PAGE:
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A book review by Steven Wu
August 20, 2002
|Rating: 4 (of 10)|
This is a shame, because American Gods has a fascinating premise that Gaiman milks for all its worth. The novel begins with an epigraph that asks "what happens to demonic beings when immigrants move from their homelands." Gaiman's answer: the beings move here, to America, and exist as nearly flesh-and-blood creatures so long as there are people to believe in them and sacrifice to them. But as time moves on, people forget their old gods and adopt new ones, and soon the old gods begin to fade away. But not all gods will disappear without a fight, and so in American Gods we witness the formation of the old gods, from every country, in a battle against the new gods of the media, shopping centers, and technology.
Shadow happens to encounter one of these old gods as he flies home from prison for his wife's funeral. At first Shadow knows nothing more about his plane companion other than that he wishes to be known by the curious name of Mr. Wednesday--but any reader with even a vague recollection of the etymology of Wednesday should be able to decipher who Mr. Wednesday really is. (The book is filled with such clever names, from Mr. Nancy--from Anansi, a spider god in certain African religions--to a gigantic dwarf whom Shadow keeps thinking is called "Elvis.") Mr. Wednesday quickly recruits Shadow into the upcoming war between the gods in a last-ditch effort to save the old gods against the new gods who command America's worship.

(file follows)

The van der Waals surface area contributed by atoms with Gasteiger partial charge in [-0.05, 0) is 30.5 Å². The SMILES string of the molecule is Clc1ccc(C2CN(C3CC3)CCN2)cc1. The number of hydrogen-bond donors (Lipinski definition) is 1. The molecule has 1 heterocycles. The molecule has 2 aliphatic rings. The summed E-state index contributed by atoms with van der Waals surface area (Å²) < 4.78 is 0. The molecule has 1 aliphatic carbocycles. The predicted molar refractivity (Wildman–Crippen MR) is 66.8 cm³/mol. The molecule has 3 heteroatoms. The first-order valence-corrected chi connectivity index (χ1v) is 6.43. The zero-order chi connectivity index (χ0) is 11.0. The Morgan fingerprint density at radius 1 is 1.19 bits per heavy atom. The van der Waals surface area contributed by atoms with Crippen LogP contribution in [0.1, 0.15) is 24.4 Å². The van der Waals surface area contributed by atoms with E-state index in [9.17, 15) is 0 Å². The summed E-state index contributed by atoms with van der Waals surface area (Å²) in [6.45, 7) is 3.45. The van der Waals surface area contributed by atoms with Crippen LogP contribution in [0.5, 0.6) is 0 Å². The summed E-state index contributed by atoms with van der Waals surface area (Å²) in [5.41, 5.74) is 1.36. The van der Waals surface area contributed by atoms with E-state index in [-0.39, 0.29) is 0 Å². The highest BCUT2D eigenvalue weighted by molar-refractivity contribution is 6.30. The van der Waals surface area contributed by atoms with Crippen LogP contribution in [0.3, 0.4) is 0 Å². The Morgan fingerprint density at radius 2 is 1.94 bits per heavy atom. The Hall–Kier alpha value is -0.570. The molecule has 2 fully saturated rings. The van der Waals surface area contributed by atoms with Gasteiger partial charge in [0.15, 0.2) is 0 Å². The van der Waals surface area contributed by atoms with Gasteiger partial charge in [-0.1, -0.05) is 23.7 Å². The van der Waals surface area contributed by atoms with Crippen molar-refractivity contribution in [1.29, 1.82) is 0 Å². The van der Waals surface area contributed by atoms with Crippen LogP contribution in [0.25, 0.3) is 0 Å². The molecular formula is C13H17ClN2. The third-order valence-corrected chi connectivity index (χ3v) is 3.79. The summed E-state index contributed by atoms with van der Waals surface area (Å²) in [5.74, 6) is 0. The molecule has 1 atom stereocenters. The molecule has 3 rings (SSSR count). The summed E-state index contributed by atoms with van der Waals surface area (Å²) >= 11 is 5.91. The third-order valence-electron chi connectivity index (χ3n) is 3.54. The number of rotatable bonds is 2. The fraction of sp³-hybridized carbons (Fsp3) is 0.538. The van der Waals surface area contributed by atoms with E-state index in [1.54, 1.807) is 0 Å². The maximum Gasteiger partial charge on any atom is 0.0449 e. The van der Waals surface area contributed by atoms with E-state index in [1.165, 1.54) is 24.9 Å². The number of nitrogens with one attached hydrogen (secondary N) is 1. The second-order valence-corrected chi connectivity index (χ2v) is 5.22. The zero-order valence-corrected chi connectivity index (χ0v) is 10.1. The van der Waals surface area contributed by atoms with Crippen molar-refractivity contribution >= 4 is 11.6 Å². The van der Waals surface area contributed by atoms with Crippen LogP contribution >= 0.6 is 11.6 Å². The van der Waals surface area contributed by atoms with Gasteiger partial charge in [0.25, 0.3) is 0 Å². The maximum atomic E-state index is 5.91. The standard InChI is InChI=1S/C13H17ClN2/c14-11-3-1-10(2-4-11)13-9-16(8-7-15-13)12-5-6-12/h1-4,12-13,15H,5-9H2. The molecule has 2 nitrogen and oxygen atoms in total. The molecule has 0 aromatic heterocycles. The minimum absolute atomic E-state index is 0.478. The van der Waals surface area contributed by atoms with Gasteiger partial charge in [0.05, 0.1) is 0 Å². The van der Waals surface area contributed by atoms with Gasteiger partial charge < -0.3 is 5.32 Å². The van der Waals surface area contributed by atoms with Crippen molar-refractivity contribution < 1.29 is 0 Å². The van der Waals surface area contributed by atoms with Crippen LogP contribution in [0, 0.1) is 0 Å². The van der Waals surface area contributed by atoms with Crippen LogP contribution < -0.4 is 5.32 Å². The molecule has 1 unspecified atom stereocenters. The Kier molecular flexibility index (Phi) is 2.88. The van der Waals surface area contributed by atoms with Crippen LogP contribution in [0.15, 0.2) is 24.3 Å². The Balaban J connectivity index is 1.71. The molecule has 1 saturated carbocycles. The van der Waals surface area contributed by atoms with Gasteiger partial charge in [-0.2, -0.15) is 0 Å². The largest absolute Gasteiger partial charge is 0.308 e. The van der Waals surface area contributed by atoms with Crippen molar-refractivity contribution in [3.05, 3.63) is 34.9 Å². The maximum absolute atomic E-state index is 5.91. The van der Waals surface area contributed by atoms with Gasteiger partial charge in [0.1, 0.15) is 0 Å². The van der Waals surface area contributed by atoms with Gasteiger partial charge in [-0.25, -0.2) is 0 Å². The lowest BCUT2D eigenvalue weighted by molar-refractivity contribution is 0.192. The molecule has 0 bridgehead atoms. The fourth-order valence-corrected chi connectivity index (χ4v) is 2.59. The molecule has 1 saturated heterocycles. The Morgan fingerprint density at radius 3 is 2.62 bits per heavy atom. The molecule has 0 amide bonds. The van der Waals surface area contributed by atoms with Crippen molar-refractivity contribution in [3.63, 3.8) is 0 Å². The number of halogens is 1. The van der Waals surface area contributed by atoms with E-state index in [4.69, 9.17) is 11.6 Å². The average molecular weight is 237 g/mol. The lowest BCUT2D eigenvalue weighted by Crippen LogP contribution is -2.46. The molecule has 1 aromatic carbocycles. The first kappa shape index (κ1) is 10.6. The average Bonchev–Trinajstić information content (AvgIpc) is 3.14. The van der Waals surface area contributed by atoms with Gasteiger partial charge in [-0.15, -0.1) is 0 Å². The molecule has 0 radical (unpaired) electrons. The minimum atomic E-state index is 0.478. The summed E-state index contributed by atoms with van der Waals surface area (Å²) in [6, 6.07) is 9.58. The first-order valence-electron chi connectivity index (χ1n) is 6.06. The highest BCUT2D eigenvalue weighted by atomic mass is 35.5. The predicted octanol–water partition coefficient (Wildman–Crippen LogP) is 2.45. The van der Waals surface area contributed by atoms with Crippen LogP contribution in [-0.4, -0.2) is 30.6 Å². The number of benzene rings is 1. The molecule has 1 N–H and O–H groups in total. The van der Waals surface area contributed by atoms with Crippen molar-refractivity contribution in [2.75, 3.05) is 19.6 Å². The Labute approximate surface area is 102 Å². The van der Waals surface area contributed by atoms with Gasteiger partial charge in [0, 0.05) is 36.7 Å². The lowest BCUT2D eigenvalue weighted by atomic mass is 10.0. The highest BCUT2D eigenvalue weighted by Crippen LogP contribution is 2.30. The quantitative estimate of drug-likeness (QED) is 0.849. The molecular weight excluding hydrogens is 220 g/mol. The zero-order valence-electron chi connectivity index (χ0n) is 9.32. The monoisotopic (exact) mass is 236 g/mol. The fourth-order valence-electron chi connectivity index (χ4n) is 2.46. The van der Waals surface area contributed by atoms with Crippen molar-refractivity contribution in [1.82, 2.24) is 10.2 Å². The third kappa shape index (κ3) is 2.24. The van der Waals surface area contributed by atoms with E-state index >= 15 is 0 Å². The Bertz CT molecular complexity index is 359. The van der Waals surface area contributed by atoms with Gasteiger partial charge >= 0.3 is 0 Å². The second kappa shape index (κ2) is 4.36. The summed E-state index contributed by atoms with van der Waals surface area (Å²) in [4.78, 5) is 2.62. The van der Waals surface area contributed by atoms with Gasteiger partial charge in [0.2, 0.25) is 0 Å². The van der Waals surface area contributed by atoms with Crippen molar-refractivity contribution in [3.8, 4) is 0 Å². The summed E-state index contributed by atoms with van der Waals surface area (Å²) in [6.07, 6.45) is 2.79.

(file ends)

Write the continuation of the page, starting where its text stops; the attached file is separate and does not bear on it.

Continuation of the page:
The biggest problem with American Gods is how little we know about Shadow. Shadow really is a non-character throughout the book, jerked hither and thither by events outside his control, seldom revealing his emotions--even to us--and remaining a stranger until the end. It's hard to care about him, and even harder to care about the real and unreal people whom Shadow meets.
The central conflict of the book is also a bit cheesy. While Gaiman's incarnations of old gods are clever, even with their cutsey names, the new gods are a little silly. While I would be the last to deny that the media represent an unstoppable force, having a flirtatious, television-perfect bimbo as the avatar of the media is hard to take seriously, especially as a supposedly life-threatening force.
Finally, the plot itself is just not too exciting, dragging on for considerably longer than strictly necessary. Part of the problem is that Gaiman seems to have partially intended American Gods to be a travelogue of the weird parts of America--and while Gaiman's observations are often dead-on (I happened to be in Las Vegas while reading it, and I greatly enjoyed his riffs on that city of sin), they seem out of place and are frankly dull within the scope of the larger narrative.
American Gods is easy to read and has one of the more creative premises I have ever encountered. But in the end it is a dissatisfying read.
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